Looking for some French champignons for your cheesy mushroom canapés? Here’s some advice: don’t pick them on French soil—you might wind up beaten and bloody, or even shot.
Until recently, property owners in France would generally let their neighbours pick mushrooms for personal use, and anyone could harvest the fungi on public property. But that’s been changing since 2006, when a worldwide shortage caused mushroom prices to soar, and money-hungry gangs started flooding France’s forests. They aggressively steal tons of truffles, ceps and chanterelles, harming ecosystems and robbing forest owners of estimated hundreds of thousands of dollars.
Whereas casual and professional pickers are normally careful to reduce their environmental impact, the gangs damage undergrowth with rakes, harm future harvests by picking underdeveloped mushrooms, and take away truckloads. The problem is at its worst in the south, where people from all over France, Italy and Spain travel to make over $5,000 a week gathering and selling mushrooms to restaurants on the black market. “Some villages only have the forests for income,” says Odile Champion, president of the Société Mycologique de Vaucluse in Avignon. “Forests are sometimes ravaged and owners lose the benefits of their produce.”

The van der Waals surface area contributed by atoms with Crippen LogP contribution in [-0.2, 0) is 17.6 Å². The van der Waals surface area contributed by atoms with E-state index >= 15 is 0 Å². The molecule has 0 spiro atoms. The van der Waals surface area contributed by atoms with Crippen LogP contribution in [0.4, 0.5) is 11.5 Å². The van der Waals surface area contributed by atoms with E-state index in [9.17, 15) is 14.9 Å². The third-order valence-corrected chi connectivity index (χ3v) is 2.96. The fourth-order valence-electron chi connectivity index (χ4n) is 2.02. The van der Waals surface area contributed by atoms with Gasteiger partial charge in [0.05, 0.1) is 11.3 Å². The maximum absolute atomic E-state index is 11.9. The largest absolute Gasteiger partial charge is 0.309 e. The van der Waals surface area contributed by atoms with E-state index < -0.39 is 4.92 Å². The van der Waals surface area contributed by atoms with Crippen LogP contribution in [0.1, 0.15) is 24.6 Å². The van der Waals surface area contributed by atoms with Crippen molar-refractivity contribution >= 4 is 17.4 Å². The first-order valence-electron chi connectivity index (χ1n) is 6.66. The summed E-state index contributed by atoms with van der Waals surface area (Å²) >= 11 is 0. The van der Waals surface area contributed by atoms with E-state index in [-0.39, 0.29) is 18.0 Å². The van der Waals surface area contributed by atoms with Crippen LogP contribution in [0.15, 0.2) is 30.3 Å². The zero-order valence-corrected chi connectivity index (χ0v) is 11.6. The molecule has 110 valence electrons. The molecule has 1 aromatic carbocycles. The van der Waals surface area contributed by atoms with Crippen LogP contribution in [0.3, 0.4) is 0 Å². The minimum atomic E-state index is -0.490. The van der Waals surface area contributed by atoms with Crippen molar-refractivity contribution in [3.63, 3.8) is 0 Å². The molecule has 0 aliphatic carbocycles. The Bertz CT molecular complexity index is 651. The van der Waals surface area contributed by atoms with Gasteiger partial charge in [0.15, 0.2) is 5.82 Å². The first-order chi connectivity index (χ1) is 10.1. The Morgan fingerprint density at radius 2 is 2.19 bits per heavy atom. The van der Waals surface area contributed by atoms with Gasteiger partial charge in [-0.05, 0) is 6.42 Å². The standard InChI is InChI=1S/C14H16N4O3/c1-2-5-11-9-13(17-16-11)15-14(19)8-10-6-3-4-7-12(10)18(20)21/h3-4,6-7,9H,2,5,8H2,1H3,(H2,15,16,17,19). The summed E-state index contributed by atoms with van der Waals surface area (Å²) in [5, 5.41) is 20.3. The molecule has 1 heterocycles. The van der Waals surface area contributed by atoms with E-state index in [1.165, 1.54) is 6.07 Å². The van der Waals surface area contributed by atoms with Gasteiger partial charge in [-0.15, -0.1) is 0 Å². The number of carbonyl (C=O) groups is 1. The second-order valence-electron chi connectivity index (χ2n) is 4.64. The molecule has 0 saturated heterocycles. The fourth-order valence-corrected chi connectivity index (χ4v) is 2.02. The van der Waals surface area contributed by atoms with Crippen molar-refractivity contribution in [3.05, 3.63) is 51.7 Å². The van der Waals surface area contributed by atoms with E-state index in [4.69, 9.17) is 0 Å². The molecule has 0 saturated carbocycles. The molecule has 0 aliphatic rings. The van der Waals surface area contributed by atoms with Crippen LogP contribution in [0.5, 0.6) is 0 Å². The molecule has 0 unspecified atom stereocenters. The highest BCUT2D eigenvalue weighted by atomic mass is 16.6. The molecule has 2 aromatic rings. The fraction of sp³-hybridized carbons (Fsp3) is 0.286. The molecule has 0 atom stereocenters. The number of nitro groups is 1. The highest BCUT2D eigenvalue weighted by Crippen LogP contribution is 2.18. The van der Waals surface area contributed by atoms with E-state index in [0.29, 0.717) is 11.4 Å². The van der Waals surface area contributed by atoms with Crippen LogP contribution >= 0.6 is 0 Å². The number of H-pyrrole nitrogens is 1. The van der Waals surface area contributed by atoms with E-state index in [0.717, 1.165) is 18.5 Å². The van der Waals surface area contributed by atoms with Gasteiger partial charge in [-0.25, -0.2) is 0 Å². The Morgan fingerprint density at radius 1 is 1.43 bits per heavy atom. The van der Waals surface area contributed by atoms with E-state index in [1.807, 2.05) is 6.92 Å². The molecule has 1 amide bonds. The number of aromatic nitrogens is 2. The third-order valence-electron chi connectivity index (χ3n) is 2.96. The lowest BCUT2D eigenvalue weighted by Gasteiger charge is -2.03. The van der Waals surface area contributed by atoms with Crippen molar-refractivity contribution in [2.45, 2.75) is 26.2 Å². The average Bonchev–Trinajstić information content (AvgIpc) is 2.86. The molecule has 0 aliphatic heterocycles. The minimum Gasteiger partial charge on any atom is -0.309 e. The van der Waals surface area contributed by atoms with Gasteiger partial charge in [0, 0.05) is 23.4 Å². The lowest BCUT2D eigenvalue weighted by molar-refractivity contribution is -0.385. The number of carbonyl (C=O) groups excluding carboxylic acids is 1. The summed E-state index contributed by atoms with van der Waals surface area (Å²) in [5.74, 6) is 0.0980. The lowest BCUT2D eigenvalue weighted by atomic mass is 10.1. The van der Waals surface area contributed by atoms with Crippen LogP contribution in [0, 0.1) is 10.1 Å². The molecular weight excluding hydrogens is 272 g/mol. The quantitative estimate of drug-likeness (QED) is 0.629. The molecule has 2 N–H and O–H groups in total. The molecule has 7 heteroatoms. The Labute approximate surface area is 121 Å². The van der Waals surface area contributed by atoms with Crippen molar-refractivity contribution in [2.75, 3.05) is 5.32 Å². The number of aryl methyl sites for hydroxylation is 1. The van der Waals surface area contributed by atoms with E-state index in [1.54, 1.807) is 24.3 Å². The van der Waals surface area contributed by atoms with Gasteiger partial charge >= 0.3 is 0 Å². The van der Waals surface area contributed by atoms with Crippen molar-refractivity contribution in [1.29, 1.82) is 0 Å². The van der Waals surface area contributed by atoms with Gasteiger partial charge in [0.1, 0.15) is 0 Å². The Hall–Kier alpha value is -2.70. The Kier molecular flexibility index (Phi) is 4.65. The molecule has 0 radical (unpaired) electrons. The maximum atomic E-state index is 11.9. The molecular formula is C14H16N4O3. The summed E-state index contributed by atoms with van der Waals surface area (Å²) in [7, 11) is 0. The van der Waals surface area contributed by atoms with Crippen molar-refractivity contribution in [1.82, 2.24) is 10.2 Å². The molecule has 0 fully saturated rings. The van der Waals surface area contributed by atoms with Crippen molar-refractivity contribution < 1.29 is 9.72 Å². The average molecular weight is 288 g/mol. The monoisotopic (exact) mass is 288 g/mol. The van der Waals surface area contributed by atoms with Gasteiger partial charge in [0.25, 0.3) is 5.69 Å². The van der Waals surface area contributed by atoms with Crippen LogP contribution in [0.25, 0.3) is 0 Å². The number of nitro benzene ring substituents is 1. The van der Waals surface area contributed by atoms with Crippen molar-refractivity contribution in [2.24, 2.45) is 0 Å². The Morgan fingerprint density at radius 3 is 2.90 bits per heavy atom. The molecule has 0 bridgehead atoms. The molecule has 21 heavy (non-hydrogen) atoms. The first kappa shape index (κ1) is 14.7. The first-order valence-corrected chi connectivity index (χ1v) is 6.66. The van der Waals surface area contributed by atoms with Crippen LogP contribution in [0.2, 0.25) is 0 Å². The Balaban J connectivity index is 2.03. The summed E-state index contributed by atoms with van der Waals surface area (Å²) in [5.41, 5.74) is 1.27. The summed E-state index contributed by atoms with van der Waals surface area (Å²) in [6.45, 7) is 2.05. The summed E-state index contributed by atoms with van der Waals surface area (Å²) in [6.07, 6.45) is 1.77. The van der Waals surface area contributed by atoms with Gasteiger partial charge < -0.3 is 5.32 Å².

And the gangs aren’t peaceful. Spurred by prices of almost $50 a kilogram, they’ve been getting into violent fights with landowners, and residents have reported hearing gunshots. To combat the problem, some municipalities are adopting licence requirements and instituting maximum allowances for daily picking, while many landowners are hiring security guards. The crackdown may prove to be effective against the gangs, but it’s also keeping locals out of the woods. “The restrictions are unpleasant—some of our favourite places are now closed to the public,” says Champion. “Now we find mushrooms around our house, where we aren’t afraid of having our tires slashed.”
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